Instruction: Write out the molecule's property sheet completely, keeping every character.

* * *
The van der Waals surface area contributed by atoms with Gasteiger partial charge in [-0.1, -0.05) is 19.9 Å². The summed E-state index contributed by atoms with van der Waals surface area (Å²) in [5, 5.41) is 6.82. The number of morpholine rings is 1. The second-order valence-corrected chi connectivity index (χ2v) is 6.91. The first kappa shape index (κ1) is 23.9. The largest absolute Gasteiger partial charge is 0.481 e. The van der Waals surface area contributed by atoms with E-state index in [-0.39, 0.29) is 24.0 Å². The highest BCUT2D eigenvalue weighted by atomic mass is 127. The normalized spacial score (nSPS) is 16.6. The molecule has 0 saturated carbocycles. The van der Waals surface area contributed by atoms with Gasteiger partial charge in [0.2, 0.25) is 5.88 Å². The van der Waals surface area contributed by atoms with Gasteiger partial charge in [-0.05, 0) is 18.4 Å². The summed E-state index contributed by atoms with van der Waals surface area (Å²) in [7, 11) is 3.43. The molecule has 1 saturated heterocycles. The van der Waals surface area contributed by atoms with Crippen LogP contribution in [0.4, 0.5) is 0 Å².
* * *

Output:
The van der Waals surface area contributed by atoms with Gasteiger partial charge in [-0.1, -0.05) is 19.9 Å². The summed E-state index contributed by atoms with van der Waals surface area (Å²) in [5, 5.41) is 6.82. The number of morpholine rings is 1. The second-order valence-corrected chi connectivity index (χ2v) is 6.91. The first kappa shape index (κ1) is 23.9. The largest absolute Gasteiger partial charge is 0.481 e. The van der Waals surface area contributed by atoms with E-state index in [-0.39, 0.29) is 24.0 Å². The highest BCUT2D eigenvalue weighted by atomic mass is 127. The normalized spacial score (nSPS) is 16.6. The molecule has 0 saturated carbocycles. The van der Waals surface area contributed by atoms with Gasteiger partial charge in [0.2, 0.25) is 5.88 Å². The van der Waals surface area contributed by atoms with Gasteiger partial charge in [-0.05, 0) is 18.4 Å². The summed E-state index contributed by atoms with van der Waals surface area (Å²) in [7, 11) is 3.43. The molecule has 1 saturated heterocycles. The van der Waals surface area contributed by atoms with Crippen LogP contribution in [0.4, 0.5) is 0 Å².